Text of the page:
Additional funding will go towards developing educational resources for schools and researching road safety for children with special education needs.
The largest at-risk age group on the road is young adults, so the Department for Transport is considering ways to make young drivers safer. This includes consulting on several new learning and licence schemes; the potential use of Graduated Learner Schemes pre-test, and Graduated Driving Licences post-test.
These schemes and licences are used already in the USA, Canada and Australia. The pre-test scheme imposes requirements for a learner before they can take their test, usually a certain number of hours of instruction. The post-test scheme involves restrictions on a new licence for several years or until a certain age.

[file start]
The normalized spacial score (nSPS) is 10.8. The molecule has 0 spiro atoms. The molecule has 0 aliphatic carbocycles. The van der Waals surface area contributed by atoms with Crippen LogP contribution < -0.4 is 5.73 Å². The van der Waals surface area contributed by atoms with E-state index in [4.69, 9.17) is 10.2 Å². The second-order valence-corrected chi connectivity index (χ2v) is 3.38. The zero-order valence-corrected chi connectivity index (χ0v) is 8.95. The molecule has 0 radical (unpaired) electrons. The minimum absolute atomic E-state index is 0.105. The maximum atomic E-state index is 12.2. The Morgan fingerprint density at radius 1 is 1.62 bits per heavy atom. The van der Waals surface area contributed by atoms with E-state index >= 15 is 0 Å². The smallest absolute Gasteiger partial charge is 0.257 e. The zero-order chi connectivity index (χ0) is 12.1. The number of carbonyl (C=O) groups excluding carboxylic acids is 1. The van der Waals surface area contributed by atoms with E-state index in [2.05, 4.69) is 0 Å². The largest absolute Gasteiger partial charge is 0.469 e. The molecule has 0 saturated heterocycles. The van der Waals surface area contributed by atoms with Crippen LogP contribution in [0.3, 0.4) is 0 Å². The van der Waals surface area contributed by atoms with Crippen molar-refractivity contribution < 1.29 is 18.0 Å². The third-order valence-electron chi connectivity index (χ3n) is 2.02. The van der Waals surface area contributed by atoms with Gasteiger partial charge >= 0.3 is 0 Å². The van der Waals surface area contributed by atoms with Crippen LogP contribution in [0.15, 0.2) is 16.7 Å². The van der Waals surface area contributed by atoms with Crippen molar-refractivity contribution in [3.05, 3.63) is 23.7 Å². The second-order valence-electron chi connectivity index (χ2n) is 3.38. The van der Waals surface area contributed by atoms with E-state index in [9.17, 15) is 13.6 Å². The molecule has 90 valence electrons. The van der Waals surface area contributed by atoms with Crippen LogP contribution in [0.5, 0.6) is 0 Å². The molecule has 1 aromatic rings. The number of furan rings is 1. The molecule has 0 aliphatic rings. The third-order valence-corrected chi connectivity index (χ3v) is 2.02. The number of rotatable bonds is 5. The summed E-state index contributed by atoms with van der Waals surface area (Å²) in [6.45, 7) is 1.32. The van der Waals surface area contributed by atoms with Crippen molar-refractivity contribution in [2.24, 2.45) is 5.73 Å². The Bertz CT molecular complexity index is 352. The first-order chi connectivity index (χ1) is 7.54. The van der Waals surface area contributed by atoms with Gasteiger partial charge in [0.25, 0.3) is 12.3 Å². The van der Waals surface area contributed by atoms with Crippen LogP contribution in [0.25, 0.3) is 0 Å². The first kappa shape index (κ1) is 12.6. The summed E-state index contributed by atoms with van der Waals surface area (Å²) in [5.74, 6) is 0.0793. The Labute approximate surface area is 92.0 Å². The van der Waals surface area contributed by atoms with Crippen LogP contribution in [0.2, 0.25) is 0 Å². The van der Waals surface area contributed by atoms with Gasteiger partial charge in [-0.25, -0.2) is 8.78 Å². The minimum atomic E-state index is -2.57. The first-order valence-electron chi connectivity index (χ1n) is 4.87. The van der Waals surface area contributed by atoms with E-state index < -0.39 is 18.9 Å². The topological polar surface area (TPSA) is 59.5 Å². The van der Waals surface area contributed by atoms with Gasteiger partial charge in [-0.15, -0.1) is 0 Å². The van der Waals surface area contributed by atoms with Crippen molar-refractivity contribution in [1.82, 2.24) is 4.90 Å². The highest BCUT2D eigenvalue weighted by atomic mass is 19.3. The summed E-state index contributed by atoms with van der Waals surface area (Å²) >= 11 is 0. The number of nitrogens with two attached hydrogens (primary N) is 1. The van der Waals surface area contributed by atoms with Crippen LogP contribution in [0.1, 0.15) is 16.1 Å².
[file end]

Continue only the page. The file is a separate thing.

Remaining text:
In California, for example, new drivers under eighteen cannot drive unsupervised at night, carry passengers under 20 unless supervised, or use mobile phones including hands-free devices.
One change along these lines recently in the UK was for the revocation of a new driver’s licence, meaning they have to re-sit their test. This revocation applies if six penalty points are acquired within two years of their test
Driving tests will also continue to be updated to take into account technological changes, similar to the recent move to include satnav driving in the test.
The Government will consult on the use of penalty points for people who don’t use their seatbelt, as well as the current fine. This consultation comes as a result of 27% of fatalities on the road in 2017 involving people not wearing a seatbelt.
Portable breathalysers are being developed, meaning police officers will be able to take a sample that is good enough for court proceedings at the side of the road. At the moment a preliminary test is taken by the roadside and an official test has to be taken at the police station. The proposal would free up officers for other duties quicker.